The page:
Well-written and insightful work. The fractional-reserve fiat banking system has at this point proven itself to be flawed to say the least. I agree that people can rebound from this mess as long as a basic understanding of how we got here is achieved by a mojority of Americans. Your articles should be able to help in this regard(if we can get more people reading Nolan chart that is).
As far as planning goes I would just like to add one thing. Means of production will be trading at a premium as your articel explains. The ability to procure safe drinking water, food and energy will be crucial to avoid the worst of calamities. I suggest locating some real estate that can provide these items. Wind power depends very little on the grid if at all and can be used to provide lighting(for education and working), pump water(for survival), and will offer the owner the unique opportunity to barter for anything needed in exchange for use of said electricity.
I like the "end the fed garden idea" and want my own now. The Bernanke section will be where I keep my mulch pile as that is what he¬†is doing¬†with our currency- turning it into a steaming pile of waste.
What are your thoughts on the corporations forced to sell out(Merrill Lynch and Wachovia specifically) being the ones contributing so much to the profits of BOA and Wells Fargo.¬† Why were they forced into these mergers?¬† They would have been more profitable on their own.
Posted By: Jake, the Champion of the Constitution
Date: 2009-04-22 09:09:16
Thanks to everyone for commenting!!
Dear EJ -
I view all of the investment bank mergers as more or less the dead marrying the dead, and I've looked at the recent "profits" by the financials and happen to believe its mostly accounting tricks.¬†
There may be some truth in that the "money power" cabal is simply eliminating its competition - the latest theory (I am still researching it as some of the stuff is above my level of understanding) quant traders such as Government Sachs, Renaissance Technologies, Highbridge (JP Morgan), etc. I won't claim to be an expert, but here's a great read from a Martin Armstrong.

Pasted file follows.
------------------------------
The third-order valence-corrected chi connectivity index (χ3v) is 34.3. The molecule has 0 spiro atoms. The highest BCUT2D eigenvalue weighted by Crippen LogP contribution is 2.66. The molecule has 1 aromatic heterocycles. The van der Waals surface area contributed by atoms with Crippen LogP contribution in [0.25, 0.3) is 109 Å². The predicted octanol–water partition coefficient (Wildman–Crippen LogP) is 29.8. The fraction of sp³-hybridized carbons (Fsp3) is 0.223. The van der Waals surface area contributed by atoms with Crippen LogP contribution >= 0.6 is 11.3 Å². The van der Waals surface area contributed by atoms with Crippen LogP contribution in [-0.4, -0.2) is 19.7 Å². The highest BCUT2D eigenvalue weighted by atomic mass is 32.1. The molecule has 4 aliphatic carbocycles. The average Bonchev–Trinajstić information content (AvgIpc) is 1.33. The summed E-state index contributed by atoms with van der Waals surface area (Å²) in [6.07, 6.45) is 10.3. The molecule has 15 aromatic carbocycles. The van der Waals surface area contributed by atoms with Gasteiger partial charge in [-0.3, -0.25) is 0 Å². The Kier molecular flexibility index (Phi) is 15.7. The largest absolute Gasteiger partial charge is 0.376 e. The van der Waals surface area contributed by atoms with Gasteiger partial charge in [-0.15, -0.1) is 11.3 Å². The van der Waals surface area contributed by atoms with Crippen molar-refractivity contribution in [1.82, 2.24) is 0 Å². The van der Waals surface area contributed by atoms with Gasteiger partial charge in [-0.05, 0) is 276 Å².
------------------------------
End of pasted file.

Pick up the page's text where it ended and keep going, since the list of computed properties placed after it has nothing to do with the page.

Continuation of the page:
¬†Here is a non-mainstream view on Wells Fargo from Dave Kranzler
In response to an equity analyst who issued a report today stating that WFC may need $50 billion to repay $25 billion in TARP plus cover another $25 billion in further asset losses, I decided to update my own analysis of WFC using its recently filed annual report. What I found was quite stunning. Using conservative estimates of the collateral underlying WFC's loan assets, and the corresponding write-downs and liquidity needs which result from the deterioration of these assets, I calculate that WFC will be forced to incur at least $283 billion in future asset write-downs and will thus require at least that much in capital to service the corresponding liabilities. Furthermore, it is easy to conclude based on my analysis that the CEO of Wells Fargo has Friday has fraudulently conveyed the financial position of the bank he runs.
Let's look at some numbers. WFC's on-balance-sheet loan assets are as follows:
Commercial Real Estate
Commercial loans $202 Billion
Other Commercial loans 103
Total Commercial $356 Billion
Consumer Real Estate
1st mortgages $247.8 Billion
2nd lien/home equity 110
Credit card 23
Other (autos,student etc) 93
Total Consumer Loans $473.8 Billion
Other 34.2 Billion
Total Loan Assets $864 Billion
The melt-down in commercial real estate is just starting to hit the banks. Let's assume Wells only suffers a 20% hit the value of its loans in this area. That's $71.2 billion in write-downs and liquidity needs. I can tell you with near-certainty that anything under construction right now is probably next to worthless, so my estimate on the overall commercial portfolio is probably conservative.
How about the residential portfolio. Given the substantial and ongoing decline in housing values, it's probably safe to assume that home equity loans have no value, and several respected real estate analysts have stated that is the case. But let's say WFC's home equity portfolio is worth 50 cents. That's $55 billion in write-downs and cash needs.